Most professional guitarists or bassists, upon reaching a certain level of success, are seen as “Les Paul guys,” “Precision guys,” or in one case, simply “Mr. 335.” Others, fond as they may be of classic axes, are known for stepping away from the treadworn by adding custom touches or working with a manufacturer to build a guitar to their own specs.
By the end of the 1980s, Bad English bassist Ricky Phillips was one such player who worked closely with a big-name builder – Fender – to develop an instrument with specs and features specific to his taste. Now, almost two decades later, the bass is still serving him well in Styx.
Working closely with Larry Brooks, then a luthier in Fender’s Custom Shop, Phillips designed an instrument that combined his love of late-’60s Telecaster Basses with such sonic innovations (for their day) as a low B string and active electronics.
“Five-strings back then were basically for jazz guys, and looked like a piece of furniture – different woods, grains, multiple layers,” Phillips recalled. “There was no rock and roll five-string bass because rock and roll guys didn’t play five-strings. I tried to design something that I would be proud to play onstage, as a rocker.”
In addition to the Tele Bass influence, Phillips interpolated a single f-hole into his design, having garnered creative inspiration from a Telecaster Thinline that Bad English vocalist John Waite owned when he and Phillips were in the Babys. He also requested a matching headstock and – in a first for the Fender Custom Shop – specified checkerboard binding, recalling his love of Rickenbacker basses.
“Initially, I wanted the binding to go all the way around the headstock,” he recalled. “But I decided it would look kind of cheesy, so we just did the neck and the top edge of the body.”
The bass’ nut is made of bone, though Phillips and Brooks considered various metals, including brass.
“I like the sound with brass nuts and bridge saddles,” Phillips said. “It’s kind of twangy and cool, but I didn’t get some of the warmth for the sound I need, so we went with bone.”
The bass uses a neck-through design with alder body wings, and sports an ebony fretboard with no markers. Phillips allowed Brooks to choose the fret wire that worked best with the ebony fretboard. Scale is a standard 34″.
The f-hole, bound in solid white, runs nearly the full depth of the body, although that wasn’t Phillips’ intent. “I kind of flipped out when I stopped in to check the progress on the bass,” he recalled with a laugh. “I saw that Larry had cut out an entire chamber, and I’d just wanted something cosmetic on the top – just the aesthetic. I really got upset, but as it turned out, it in terms of tone, it was a true accidental plus.”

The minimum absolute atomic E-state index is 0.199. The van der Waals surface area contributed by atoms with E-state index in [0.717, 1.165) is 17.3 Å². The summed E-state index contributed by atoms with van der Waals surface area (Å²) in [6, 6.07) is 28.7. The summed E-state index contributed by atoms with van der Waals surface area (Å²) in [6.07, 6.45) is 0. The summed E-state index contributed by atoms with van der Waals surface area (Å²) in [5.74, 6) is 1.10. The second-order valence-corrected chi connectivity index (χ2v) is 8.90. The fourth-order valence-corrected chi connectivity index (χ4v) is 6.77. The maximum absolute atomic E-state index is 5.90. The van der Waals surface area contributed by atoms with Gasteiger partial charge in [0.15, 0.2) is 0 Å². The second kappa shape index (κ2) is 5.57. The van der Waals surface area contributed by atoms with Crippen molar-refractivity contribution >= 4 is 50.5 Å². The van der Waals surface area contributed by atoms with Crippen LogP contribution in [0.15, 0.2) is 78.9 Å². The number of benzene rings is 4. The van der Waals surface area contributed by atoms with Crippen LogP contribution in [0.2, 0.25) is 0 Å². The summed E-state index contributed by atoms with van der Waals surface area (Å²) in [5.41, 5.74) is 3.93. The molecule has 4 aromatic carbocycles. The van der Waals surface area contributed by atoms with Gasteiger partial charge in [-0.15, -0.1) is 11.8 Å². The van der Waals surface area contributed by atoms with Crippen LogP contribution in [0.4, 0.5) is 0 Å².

Phillips didn’t specify hardware, so Brooks used stock Fender parts, though he praised the company for acceding to his request for EMG active pickups instead of those sold by Fender.
“The instruments with passive electronics – particularly those from the ’50s and ’60s – are still the ones I think sound best,” he detailed. “But when you’re playing with an arena band, an active bass’ sound can get through. I’d been playing Spectors, and loved the EMG pickups; that’s true to this day. But Fender couldn’t have been cooler in letting me install Jazz-style EMGs. They wanted to get it right and make me happy, and I respected them for that.”
For its many traditional elements, the EMGs and their controls mark a departure. “The first control is a Volume knob,” Phillips noted. “Next is a pickup pan knob that’s notched in the center – when you’re singing, and playing, and making changes, even slight, it’s nice being able to feel it instead of look. It becomes a natural thing, and it really helps. The last two knobs are a Tone controls for each pickup.”
Phillips chose black with a white mother-of-pearl pickguard, possibly as a subliminal reference to monochrome television, as the vibe that he was trying to create ties in with vintage TV image recollections.
“I become a kid again – a 12-year-old watching the Beatles or the Doors on ‘Ed Sullivan,'” he chuckled.
Phillips recalls the Bad English gig where he first used the new bass as “…phenomenal. Everyone was really pleased with how it sounded, and it also became my main recording bass. I used it a lot with Coverdale/Page, including on that band’s first single, ‘Pride and Joy’.”
The bass has proven extremely durable, having never gone back to Fender for refurbishing or repair. “As much as I beat the crap out of it, you’d think it’d be seriously worn,” Phillips reflected. “I’m absolutely amazed at how solid it is – it’s built like a truck.”
This article originally appeared in VG‘s April 2009 issue. All copyrights are by the author and Vintage Guitar magazine. Unauthorized replication or use is strictly prohibited.
Styx- Blue Collar Man